The 60/40 Portfolio Will Outlive Us AllAdvisor Perspectives
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As two recent commentaries demonstrate, in their zeal to promote their agendas, asset managers are claiming that the humble 60/40 portfolio is doomed to the dustbin. But their analysis is flawed. The 60/40 will outlive us all.
Let’s start with a recent Yahoo Finance article titled 60% stocks and 40% bonds…not so fast, which caught my attention. The theme? “The simplest investing idea in the world may have died…60% stocks and 40% bonds…” Then, for drama, the editor included a photograph of a mock 60/40 graveyard with “RIP” on the tombstone.
He continued: “The traditional 60/40 mix, which has returned about 6% a year since 1970…might not be enough to generate the returns that investors have come to expect.”
Well, that explains it.
Except he is wrong.
The traditional 60/40 mix (60% U.S. stocks, 40% U.S. bonds) has not returned 6% a year since 1970. It returned around 9.3% yearly from 1970 through 2018. If it seems he didn’t miss it by much, an investment that returned 9.3% yearly would return 350% more cumulatively than an investment that returned 6% during this 49-year period.
However, even if he knew 60/40 returned 9.3% (he didn’t realize that the source he cited was after inflation), he would have written the same story. He felt so comfortable piling on the humble balanced portfolio that, no matter what the returns, he would have found an agreeable audience – or one oblivious to returns and fact checking.
Take Bank of America, which published a recent note called The End of 60/40. Authors Jared Woodard and Derek Harris, its global research portfolio strategists, wrote ominously,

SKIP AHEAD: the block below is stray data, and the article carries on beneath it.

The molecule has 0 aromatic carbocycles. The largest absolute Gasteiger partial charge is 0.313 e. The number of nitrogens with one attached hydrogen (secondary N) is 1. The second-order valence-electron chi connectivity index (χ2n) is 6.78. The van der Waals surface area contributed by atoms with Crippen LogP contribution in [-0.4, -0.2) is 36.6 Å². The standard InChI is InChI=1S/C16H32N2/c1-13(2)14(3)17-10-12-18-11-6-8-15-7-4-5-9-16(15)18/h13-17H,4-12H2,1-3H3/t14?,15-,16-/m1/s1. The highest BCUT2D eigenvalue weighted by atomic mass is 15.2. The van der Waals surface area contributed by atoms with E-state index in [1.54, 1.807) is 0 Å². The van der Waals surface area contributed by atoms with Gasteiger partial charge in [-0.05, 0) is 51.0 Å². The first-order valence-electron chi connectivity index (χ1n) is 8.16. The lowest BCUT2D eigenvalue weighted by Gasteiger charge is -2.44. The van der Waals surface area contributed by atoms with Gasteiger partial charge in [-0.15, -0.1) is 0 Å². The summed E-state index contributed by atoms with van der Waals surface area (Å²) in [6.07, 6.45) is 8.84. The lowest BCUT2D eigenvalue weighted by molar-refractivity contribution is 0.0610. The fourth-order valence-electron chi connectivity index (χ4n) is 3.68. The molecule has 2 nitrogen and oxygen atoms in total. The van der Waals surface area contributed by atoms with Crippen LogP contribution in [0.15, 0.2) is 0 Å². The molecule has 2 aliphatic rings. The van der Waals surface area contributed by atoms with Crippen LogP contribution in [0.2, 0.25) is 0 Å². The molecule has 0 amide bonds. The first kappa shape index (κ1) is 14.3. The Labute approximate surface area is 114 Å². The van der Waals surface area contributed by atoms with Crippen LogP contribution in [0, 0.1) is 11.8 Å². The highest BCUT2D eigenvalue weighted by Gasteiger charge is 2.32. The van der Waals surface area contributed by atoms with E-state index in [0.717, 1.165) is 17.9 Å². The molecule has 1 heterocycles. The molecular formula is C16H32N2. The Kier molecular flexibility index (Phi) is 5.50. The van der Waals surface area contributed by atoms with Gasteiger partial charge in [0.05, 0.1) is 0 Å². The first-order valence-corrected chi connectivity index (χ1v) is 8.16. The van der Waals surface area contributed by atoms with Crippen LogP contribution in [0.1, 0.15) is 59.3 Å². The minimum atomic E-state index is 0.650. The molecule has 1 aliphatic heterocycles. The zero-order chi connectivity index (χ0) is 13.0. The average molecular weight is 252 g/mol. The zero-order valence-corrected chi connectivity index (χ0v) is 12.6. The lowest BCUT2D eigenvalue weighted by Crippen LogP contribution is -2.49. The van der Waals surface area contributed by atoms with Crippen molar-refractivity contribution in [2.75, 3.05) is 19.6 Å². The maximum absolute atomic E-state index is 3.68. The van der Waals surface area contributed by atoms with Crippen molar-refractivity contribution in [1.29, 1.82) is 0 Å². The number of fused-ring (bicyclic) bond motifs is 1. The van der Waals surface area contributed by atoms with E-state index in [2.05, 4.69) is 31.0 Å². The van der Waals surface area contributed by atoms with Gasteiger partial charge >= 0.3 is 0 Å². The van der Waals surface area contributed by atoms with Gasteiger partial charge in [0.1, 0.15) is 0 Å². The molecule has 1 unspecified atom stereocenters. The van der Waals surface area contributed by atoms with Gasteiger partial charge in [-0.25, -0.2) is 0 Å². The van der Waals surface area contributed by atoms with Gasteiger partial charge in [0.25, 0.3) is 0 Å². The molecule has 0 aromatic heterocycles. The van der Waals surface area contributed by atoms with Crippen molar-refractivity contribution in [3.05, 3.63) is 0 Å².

The core premise of every 60/40 portfolio is that bonds can hedge against risks to growth and equities can hedge against inflation; their returns are negatively correlated…But this assumption was only true over the past two decades and was mostly false over the prior 65 years. The big risk is that the correlation could flip, and now the longest period of negative correlation in history is coming to an end as policy makers jolt markets with attempts to boost growth.
Here is how they illustrated it.
Unfortunately, the math does not add up here either, though they are correct that correlations were negative (-.75%) between stocks and bonds in the last 20 years. As shown below, during six comparative periods the correlation was only .17 for the BOA 65-year focus period (1934-1999) and was negative during rising and falling interest rate environments.
Correlation is a linear measure of two or more variables – in this case returns of stocks and bonds. A perfect negative correlation would result if stocks were up 10% and bonds were down 10%. This would be a great hedge but a lousy investment; you would never make any money.
Read the full article here by Andy Martin, Advisor Perspectives